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In Defense of Peter von Danzig

by Christian Henry Tobler
Shelf and catalogue numbers are tools of librarians and academics the world over. Any scholarly citation for historic work must include these designations, assigned to the various elements of an institution’s collection. Musicologists, in their turn, often discuss Beethoven’s works using their opus number or Mozart’s compositions by their Köchel catalogue listing. It is however in the nature of human beings to give things a name, even if they were not gifted with one by their creator.

 

Mozart’s final symphony, No. 41 in C Major (K. 551), is popularly known today as the “Jupiter Symphony” and Beethoven’s Piano Sonata No. 14 in C (Op. 27, No. 2) is beloved as the “Moonlight Sonata”. Mozart’s symphony received its nickname from the German impresario Johann Peter Salomon. Beethoven’s sonata was given its popular name by a critic, Ludwig Rellstab, who felt it evocative of a moonlit night on Lake Lucerne. What the composers would have thought of these names cannot be known – Beethoven was dead by the time the “Moonlight” nickname had been coined; Mozart likely had died before his final symphony saw its first performance. In the former’s case, we can be relatively sure that Master Ludwig would’ve scoffed at the notion: the No. 14 was hardly his favorite (he was irritated at its popularity) and only the first movement can be posited as conjuring up a moonlit night.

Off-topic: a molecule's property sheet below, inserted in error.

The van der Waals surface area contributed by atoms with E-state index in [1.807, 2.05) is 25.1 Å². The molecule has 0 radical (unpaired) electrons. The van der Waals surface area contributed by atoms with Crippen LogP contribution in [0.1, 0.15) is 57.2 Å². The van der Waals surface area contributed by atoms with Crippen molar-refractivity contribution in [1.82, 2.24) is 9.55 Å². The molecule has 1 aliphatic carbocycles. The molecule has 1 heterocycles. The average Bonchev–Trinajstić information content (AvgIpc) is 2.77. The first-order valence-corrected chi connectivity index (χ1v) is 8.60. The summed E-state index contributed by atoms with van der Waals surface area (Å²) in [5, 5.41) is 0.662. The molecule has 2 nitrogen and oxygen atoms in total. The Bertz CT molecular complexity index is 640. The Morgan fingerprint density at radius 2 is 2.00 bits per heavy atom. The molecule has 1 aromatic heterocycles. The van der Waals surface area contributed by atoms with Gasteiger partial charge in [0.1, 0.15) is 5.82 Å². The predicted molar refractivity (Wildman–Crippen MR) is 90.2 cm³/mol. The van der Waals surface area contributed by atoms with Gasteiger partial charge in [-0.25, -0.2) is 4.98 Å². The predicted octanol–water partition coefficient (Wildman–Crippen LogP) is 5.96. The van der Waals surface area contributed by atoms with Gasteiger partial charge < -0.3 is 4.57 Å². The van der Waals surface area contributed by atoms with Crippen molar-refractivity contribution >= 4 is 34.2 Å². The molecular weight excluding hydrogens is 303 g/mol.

The road leading to the naming of a work is often torturous and strange. The same is true for surviving medieval manuscripts, including those on the fighting arts. Few of these works were named at the time of their creation, yet we find ourselves talking about them using names like the “Gladiatoria”, “Goliath”, or “Jud Lew” Fechtbuch. This is understandable, given our only other recourse is to refer to them as “MS. germ. quart. 16”, “MS. germ. quart. 2020”, and “Cod.I.6.4°.3”, respectively – designations neither easily remembered nor suited to casual discourse.

 

At what point do such nicknames become misleading? This is a question I have struggled with, and continue to do so. Briefly revisiting the concert hall, the name “Moonlight Sonata” arguably misleads the potential Beethoven audient, setting expectations of romance, contemplation, or tranquility that are quickly dispelled by the sonata’s more cheerful second movement and tempestuous finale. For the historic combat student, the name “Jud Lew Fechtbuch” is also misleading, for it implies that Master Lew the Jew is the author of the work, which is in actuality a compendium of various writings, by various authors, like so many such fight books. Unfortunately, there really aren’t any particularly satisfying alternative names for this work, so its retention of its moniker is all but as assured as the Moonlight Sonata’s.

 

My recent title, In Saint George’s Name, features a translation of one of those imperfectly named compendia: Codex 44 A 8, held in the Library of the National Academy in Rome, and better known as the “Von Danzig Fechtbuch.” This manuscript is arguably one of the most important documents of the Liechtenauer fighting tradition. The Fechtbuch contains a body of important, and anonymous, commentaries on Liechtenauer’s verses, as well as adjunct works attributed to other important masters: Ott the Jew, Andres Lignitzer, Martin Huntfeltz, and…Peter von Danzig zu Ingolstadt. Von Danzig is the author of the manuscript’s final section, a gloss, differing from the anonymous commentaries, of Liechtenauer’s verse for armoured combat on foot – that is, Harnischfechten.